RED WING, Minn. — Old West Main's walking bridge proposal is moving forward. The vote to approve or deny the project has not yet been taken, however steps have been made to make it possible to continue working on the project.
On Tuesday, Red Wing City Council members approved a plan to purchase property between Kelly’s Tap House Bar and Grill and Bayside from Kelly Anderson for $110,000.
If the bridge is built, a building currently sitting on the plot of land between the two businesses will be torn down and Anderson will have the first opportunity to take items (windows, doors, etc.) from the property. If the bridge is voted down, Anderson can buy back the land for $110,000.
While council members have said that they have heard from numerous people in favor of the project — including business owners who attended the May 13 meeting and explained their excitement for the possible connection to the park and waterfront — the only community member to talk about the bridge on Tuesday’s meeting was George Hintz.
“I am opposed to using state bonding for local, feel-good projects. You in essence, are taxing Red Wing taxpayers twice, local and state.” Hintz said.
Currently, the bridge is estimated to cost $2.5 million. There is a request for $1,260,552 in state bonding being processed and about $1 million awarded in grants and federal funds. The remaining $232,230 needed is pending council approval in the 2020 budget.
While council member John Becker voted against the step of buying the land for the bridge, the other five members (council member Kim Beise was absent) were in support of both buying the land and creating the pedestrian bridge.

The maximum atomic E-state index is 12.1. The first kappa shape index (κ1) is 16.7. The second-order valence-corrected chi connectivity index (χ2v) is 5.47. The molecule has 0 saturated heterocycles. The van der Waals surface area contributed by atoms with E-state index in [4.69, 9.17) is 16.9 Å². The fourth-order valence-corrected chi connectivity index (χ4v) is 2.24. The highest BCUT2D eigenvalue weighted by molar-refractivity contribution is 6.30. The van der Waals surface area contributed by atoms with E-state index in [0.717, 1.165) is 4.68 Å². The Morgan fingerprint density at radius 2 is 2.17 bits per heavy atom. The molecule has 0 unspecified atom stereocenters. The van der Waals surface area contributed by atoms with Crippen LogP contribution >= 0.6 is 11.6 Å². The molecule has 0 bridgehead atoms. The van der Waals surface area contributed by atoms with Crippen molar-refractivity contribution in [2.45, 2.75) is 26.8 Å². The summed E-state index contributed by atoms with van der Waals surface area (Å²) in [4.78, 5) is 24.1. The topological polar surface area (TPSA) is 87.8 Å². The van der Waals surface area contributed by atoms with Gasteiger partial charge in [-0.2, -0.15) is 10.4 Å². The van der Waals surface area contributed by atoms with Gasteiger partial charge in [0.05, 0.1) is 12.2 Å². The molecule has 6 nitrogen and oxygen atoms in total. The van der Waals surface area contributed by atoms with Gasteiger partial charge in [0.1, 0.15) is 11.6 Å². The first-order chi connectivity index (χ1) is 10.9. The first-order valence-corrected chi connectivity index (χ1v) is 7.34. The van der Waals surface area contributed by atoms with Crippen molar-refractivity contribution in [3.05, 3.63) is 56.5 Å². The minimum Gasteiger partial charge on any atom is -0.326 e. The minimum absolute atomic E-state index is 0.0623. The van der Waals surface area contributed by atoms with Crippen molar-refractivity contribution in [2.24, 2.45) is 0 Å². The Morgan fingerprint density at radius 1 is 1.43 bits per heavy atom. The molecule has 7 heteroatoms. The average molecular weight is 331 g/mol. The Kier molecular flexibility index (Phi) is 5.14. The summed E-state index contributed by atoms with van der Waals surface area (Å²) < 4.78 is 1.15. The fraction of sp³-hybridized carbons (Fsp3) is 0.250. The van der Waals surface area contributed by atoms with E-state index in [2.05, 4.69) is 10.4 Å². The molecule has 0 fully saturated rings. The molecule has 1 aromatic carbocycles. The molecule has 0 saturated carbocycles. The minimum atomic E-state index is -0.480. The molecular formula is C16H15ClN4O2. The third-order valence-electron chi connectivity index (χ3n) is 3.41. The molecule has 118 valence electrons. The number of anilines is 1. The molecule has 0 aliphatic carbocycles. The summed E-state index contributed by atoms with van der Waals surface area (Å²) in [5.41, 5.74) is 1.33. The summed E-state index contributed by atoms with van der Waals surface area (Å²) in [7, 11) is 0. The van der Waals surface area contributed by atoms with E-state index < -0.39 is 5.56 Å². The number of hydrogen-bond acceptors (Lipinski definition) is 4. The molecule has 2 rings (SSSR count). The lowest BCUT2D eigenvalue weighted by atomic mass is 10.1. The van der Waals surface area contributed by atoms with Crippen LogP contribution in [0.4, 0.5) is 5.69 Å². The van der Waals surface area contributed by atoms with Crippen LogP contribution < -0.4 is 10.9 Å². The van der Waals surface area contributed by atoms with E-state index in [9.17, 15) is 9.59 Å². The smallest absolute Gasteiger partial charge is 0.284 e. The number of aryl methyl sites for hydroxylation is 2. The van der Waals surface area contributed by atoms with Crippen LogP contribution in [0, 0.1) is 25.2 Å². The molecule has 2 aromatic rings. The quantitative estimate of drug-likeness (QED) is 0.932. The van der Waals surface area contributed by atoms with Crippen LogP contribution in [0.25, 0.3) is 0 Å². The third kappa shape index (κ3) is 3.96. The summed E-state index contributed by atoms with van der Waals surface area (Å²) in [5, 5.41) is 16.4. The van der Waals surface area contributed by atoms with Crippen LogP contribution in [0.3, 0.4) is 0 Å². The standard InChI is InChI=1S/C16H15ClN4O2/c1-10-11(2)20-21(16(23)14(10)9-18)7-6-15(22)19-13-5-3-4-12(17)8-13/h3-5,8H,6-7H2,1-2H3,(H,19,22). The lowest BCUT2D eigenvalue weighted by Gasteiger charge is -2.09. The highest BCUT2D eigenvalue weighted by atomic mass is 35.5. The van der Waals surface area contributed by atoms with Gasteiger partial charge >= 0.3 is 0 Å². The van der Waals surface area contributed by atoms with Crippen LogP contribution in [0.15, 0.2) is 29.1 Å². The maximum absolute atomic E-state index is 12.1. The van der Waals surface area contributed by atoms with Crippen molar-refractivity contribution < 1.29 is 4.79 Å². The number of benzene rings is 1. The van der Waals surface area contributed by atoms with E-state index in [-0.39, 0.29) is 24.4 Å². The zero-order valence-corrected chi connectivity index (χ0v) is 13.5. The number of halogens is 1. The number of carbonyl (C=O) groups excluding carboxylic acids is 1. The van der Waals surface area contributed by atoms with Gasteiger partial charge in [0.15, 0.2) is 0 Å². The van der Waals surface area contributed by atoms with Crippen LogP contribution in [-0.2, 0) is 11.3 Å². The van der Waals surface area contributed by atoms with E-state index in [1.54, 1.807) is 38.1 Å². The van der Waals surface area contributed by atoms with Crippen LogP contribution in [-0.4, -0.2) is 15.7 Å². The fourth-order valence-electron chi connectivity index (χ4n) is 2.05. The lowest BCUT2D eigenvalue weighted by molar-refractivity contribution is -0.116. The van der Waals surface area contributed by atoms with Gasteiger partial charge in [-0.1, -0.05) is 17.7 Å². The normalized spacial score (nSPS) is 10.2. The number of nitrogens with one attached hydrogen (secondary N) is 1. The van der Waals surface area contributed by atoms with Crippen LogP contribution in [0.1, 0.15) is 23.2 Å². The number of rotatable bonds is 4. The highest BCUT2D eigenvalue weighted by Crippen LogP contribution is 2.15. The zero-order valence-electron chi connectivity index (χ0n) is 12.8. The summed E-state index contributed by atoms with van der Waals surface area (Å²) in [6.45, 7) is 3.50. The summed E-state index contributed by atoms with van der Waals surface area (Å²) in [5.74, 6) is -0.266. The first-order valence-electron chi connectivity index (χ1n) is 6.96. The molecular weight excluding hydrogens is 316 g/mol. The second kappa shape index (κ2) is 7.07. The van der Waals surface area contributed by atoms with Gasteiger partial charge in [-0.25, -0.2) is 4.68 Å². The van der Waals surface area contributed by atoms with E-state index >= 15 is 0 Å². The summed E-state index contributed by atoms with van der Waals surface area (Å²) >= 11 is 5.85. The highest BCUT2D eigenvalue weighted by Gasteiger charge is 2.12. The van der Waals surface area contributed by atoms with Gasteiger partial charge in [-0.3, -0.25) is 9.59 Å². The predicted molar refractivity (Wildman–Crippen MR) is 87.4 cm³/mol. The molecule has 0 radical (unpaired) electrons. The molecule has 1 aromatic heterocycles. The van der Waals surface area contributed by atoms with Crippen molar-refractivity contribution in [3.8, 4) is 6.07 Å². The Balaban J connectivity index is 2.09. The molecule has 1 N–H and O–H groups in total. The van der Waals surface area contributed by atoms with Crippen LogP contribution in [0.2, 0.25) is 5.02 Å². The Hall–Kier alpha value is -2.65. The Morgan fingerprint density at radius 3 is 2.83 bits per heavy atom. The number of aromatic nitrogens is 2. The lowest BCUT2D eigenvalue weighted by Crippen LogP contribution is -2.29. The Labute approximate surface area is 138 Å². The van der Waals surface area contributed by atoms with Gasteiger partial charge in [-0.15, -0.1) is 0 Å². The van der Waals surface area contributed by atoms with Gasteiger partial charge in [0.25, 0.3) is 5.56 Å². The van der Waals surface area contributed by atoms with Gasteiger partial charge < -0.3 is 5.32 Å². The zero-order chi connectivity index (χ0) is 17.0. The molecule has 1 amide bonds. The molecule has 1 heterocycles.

“I don’t believe this project really only benefits a few. I think there’s a lot of reasons to think it benefits a lot of people," Evan Brown, the council vice president said. "One of the reasons is that we’re going to be looking at three riverboat companies (cruise lines) within the next few years and that’ll be, at some point, over a boat a day. And that kind of activity, I believe, is worth an investment in our riverfront to tie it to a commercial district, to create flows that create energy. I know lots of cities that have riverfronts invest in these ways. They invest in this because they’re trying to create those commercial corridors, capture those dollars.”
Council President Dean Hove echoed Brown’s approval of buying the property on Old West Main Street and building a pedestrian bridge.
“If for some reason the bridge doesn’t happen, we haven’t really invested much money at all. Maybe a couple two to three thousand bucks by the time we’re done at most,” he said.